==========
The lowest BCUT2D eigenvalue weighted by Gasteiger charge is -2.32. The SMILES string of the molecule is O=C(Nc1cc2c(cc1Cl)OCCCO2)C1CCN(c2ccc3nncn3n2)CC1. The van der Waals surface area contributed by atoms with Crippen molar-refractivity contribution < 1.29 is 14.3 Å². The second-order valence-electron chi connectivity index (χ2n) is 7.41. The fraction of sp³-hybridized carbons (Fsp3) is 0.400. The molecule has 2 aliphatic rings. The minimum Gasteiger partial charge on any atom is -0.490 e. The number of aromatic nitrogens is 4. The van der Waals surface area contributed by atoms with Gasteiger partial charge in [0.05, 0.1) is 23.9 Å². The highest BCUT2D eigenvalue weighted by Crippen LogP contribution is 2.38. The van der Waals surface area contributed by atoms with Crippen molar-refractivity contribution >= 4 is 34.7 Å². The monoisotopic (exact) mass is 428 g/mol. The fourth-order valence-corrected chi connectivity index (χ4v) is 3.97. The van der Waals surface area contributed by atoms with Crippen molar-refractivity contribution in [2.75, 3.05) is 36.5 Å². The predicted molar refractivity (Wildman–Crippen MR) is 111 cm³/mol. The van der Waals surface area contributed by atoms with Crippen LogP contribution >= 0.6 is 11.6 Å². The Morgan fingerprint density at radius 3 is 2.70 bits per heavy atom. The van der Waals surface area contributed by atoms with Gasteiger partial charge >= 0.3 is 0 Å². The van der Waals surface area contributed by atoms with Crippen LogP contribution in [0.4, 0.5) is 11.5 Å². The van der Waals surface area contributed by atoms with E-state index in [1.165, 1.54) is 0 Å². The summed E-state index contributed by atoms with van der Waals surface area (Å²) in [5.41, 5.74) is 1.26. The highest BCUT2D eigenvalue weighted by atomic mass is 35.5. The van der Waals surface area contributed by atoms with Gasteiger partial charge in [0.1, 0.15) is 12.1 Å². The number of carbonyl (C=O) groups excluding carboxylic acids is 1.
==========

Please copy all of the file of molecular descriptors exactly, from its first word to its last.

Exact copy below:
The lowest BCUT2D eigenvalue weighted by Gasteiger charge is -2.32. The SMILES string of the molecule is O=C(Nc1cc2c(cc1Cl)OCCCO2)C1CCN(c2ccc3nncn3n2)CC1. The van der Waals surface area contributed by atoms with Crippen molar-refractivity contribution < 1.29 is 14.3 Å². The second-order valence-electron chi connectivity index (χ2n) is 7.41. The fraction of sp³-hybridized carbons (Fsp3) is 0.400. The molecule has 2 aliphatic rings. The minimum Gasteiger partial charge on any atom is -0.490 e. The number of aromatic nitrogens is 4. The van der Waals surface area contributed by atoms with Gasteiger partial charge in [0.05, 0.1) is 23.9 Å². The highest BCUT2D eigenvalue weighted by Crippen LogP contribution is 2.38. The van der Waals surface area contributed by atoms with Crippen molar-refractivity contribution >= 4 is 34.7 Å². The monoisotopic (exact) mass is 428 g/mol. The fourth-order valence-corrected chi connectivity index (χ4v) is 3.97. The van der Waals surface area contributed by atoms with Crippen molar-refractivity contribution in [2.75, 3.05) is 36.5 Å². The predicted molar refractivity (Wildman–Crippen MR) is 111 cm³/mol. The van der Waals surface area contributed by atoms with Crippen LogP contribution >= 0.6 is 11.6 Å². The Morgan fingerprint density at radius 3 is 2.70 bits per heavy atom. The van der Waals surface area contributed by atoms with Gasteiger partial charge >= 0.3 is 0 Å². The van der Waals surface area contributed by atoms with Crippen LogP contribution in [0.4, 0.5) is 11.5 Å². The van der Waals surface area contributed by atoms with E-state index in [1.165, 1.54) is 0 Å². The summed E-state index contributed by atoms with van der Waals surface area (Å²) in [5.41, 5.74) is 1.26. The highest BCUT2D eigenvalue weighted by atomic mass is 35.5. The van der Waals surface area contributed by atoms with Gasteiger partial charge in [0.1, 0.15) is 12.1 Å². The number of carbonyl (C=O) groups excluding carboxylic acids is 1.